CTSP Newsletter (Web Version) PAGE 10
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CTSP Grantee Stories, Successes and Struggles

Urban Conservation: New York City Audubon Society Defends Wetlands with GIS (CTSP 1997)

Eymund Diegel & Ann Litke

New York City has 578 miles of coastline and wetlands that are home to ibis, egrets and herons. Jamaica Bay, in Brooklyn and Queens, has more than 4,000 acres of tidal wetland. Countless smaller wetlands are scattered through the boroughs and many of these are vulnerable to development projects. However, there is no existing citywide GIS which environmental groups, city agencies and community organizations can use to evaluate the impact of projects on our wetland resources.

In 1995, in response to concerns about diminishing federal levels of wetland protection because of proposal changes to the Clean Water Act, the Wetlands Committee of New York City Audubon Society (NYCAS) developed a prototype GIS of Staten Island wetlands. The GIS proved invaluable when a city sponsored Economic Development Agency argued that an area containing state and federal mapped tidal wetland in northwest Staten Island could support development. NYCAS stepped forward with appropriate maps and pointed out that the area had been mapped as tidal marsh in 1990 by the city's own parks department. The lack of a single source of information has allowed different city agencies to pursue conflicting land use agendas.

Since receiving our CTSP grant in 1997, we have been able to advance our GIS program considerably, and provide critical maps to many of our partners and collaborators.

This year because of the large number of habitats under development pressures in New York our main efforts where aimed at protecting these sites through the rapid provision of mapping information, primarily through digitized and annotated aerials.

Though these aerials constitute low quality mapping, their speed and convenience made them more effective in the short term than the higher quality GIS mapping.

This however will change as we get all our data layers correctly referenced and in graphic formats suitable for quick high quality, high legibility maps, suitable for faxing and e-mail.


A typical issue we have worked with was the proposed conversion of buffer lands around the Jamaica Bay Wildlife refuge into a mega-mall and housing.

In arguing for continuing the policy guidelines of the Trust for Public Land's "Buffer the Bay" report, we used both maps and digital photos. With the new equipment, and exposure to the resources of the CTSP network, we were able to present more credible arguments for preserving our ever dwindling urban habitats.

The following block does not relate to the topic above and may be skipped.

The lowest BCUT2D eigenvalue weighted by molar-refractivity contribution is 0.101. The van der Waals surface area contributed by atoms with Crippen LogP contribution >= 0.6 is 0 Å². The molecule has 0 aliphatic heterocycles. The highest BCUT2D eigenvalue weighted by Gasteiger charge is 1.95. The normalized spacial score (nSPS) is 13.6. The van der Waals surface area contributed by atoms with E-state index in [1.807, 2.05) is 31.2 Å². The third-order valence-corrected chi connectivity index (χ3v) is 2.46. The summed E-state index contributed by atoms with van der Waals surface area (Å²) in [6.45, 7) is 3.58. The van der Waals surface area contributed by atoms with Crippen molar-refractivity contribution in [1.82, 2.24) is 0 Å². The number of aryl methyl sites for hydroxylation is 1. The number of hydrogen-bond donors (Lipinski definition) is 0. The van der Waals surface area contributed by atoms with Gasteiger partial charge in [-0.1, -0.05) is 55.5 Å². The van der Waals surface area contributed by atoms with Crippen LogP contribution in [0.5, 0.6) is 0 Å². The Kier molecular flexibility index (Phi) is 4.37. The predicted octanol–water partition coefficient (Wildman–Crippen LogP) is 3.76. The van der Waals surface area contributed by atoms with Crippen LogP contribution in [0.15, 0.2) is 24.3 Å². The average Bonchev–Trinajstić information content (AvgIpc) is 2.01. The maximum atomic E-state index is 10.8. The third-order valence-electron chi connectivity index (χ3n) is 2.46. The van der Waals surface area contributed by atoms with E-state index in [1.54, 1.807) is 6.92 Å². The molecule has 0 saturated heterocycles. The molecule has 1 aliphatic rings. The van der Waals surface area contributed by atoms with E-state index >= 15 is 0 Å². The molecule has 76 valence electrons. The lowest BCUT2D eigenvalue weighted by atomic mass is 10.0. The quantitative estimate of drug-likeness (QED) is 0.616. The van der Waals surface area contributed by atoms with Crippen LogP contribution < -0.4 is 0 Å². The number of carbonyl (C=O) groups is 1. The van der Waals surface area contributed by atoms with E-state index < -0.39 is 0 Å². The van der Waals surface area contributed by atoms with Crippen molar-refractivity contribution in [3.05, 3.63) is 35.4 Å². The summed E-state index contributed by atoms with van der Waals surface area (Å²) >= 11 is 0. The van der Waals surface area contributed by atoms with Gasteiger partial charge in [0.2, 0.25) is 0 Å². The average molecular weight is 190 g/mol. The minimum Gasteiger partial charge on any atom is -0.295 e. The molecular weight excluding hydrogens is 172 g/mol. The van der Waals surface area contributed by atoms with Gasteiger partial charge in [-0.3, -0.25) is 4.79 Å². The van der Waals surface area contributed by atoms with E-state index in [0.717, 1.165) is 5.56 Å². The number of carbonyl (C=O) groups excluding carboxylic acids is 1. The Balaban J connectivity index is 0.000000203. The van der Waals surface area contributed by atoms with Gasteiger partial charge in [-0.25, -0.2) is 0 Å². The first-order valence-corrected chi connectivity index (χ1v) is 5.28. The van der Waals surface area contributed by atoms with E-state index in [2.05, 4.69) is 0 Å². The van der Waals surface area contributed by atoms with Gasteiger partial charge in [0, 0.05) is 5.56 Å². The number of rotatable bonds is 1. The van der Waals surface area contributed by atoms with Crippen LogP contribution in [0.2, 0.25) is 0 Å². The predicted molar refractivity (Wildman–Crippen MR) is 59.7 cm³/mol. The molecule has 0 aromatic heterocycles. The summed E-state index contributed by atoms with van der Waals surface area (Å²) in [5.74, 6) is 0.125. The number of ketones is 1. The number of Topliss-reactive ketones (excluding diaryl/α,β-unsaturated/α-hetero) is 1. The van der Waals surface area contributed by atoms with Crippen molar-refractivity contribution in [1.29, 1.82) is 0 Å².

We will be reformatting and refining current habitat classifications for Jamaica Bay, New York City's second largest habitat concentration, into a high resolution web page legible format.

However, in providing more detailed mapping via for example an Acrobat PDF format, we don't want to lose the convenience of GIF and JPG maps, as shown above. Many of our members don't want to learn new software to view or download maps. This problem is bridged by the black and white rasterized maps, which most of our members can then uses in their publications.

One of our aims is to provide a full library of these via our web site.

As part of our continuing efforts to create an online digital atlas of NYC habitats, we will be completely redesigning our web site over the spring to upload new maps we are currently developing. We will be linking in other sites providing relevant coverage of NYC habitats.

This will include the updating of our Staten Island maps with last years revised wetland delineations:

As our expertise with online mapping evolves we look forward to serving habitat protection interests through this exciting public access medium.

NYCAs is a volunteer organization with a 17-year history of environmental leadership and accomplishment, including management of wetlands, grassland restoration and research on heron nesting sites. NYCAS is looked to by legislators, local community board members, other environmental groups, the general public and its own members for well-documented and scientifically based opinions for preserving NYC natural habitats.



All text © by the respective organizations, November 15, 1999

Compilation & web design: Charles Convis, ESRI Conservation Program, November 15, 1999